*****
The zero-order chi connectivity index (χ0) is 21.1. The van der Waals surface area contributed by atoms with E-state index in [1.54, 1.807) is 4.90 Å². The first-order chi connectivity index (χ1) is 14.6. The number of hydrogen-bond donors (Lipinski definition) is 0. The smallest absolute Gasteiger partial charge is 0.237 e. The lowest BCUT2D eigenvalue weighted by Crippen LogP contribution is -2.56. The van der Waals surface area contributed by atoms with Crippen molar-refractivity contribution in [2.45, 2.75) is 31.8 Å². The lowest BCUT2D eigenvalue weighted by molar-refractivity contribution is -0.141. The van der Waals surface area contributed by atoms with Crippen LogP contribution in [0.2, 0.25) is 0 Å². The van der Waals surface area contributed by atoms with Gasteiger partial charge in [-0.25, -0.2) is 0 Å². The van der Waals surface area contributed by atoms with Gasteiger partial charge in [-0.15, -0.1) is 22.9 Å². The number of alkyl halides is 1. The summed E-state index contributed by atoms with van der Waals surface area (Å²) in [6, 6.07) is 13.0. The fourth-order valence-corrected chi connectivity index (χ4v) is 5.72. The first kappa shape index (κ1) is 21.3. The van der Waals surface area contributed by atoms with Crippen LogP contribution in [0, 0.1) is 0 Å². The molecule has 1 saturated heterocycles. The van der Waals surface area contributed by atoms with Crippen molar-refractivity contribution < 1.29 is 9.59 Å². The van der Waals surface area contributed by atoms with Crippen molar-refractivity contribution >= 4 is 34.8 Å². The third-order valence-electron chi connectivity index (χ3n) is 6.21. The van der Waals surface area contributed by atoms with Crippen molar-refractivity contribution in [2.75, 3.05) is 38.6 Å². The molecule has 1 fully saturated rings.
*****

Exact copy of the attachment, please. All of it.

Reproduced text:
The zero-order chi connectivity index (χ0) is 21.1. The van der Waals surface area contributed by atoms with E-state index in [1.54, 1.807) is 4.90 Å². The first-order chi connectivity index (χ1) is 14.6. The number of hydrogen-bond donors (Lipinski definition) is 0. The smallest absolute Gasteiger partial charge is 0.237 e. The lowest BCUT2D eigenvalue weighted by Crippen LogP contribution is -2.56. The van der Waals surface area contributed by atoms with Crippen molar-refractivity contribution in [2.45, 2.75) is 31.8 Å². The lowest BCUT2D eigenvalue weighted by molar-refractivity contribution is -0.141. The van der Waals surface area contributed by atoms with Crippen LogP contribution in [0.2, 0.25) is 0 Å². The van der Waals surface area contributed by atoms with Gasteiger partial charge in [-0.25, -0.2) is 0 Å². The van der Waals surface area contributed by atoms with Gasteiger partial charge in [-0.15, -0.1) is 22.9 Å². The number of alkyl halides is 1. The summed E-state index contributed by atoms with van der Waals surface area (Å²) in [6, 6.07) is 13.0. The fourth-order valence-corrected chi connectivity index (χ4v) is 5.72. The first kappa shape index (κ1) is 21.3. The van der Waals surface area contributed by atoms with Crippen LogP contribution in [0, 0.1) is 0 Å². The molecule has 1 saturated heterocycles. The van der Waals surface area contributed by atoms with Crippen molar-refractivity contribution < 1.29 is 9.59 Å². The van der Waals surface area contributed by atoms with Crippen molar-refractivity contribution >= 4 is 34.8 Å². The third-order valence-electron chi connectivity index (χ3n) is 6.21. The van der Waals surface area contributed by atoms with Crippen molar-refractivity contribution in [2.75, 3.05) is 38.6 Å². The molecule has 1 fully saturated rings.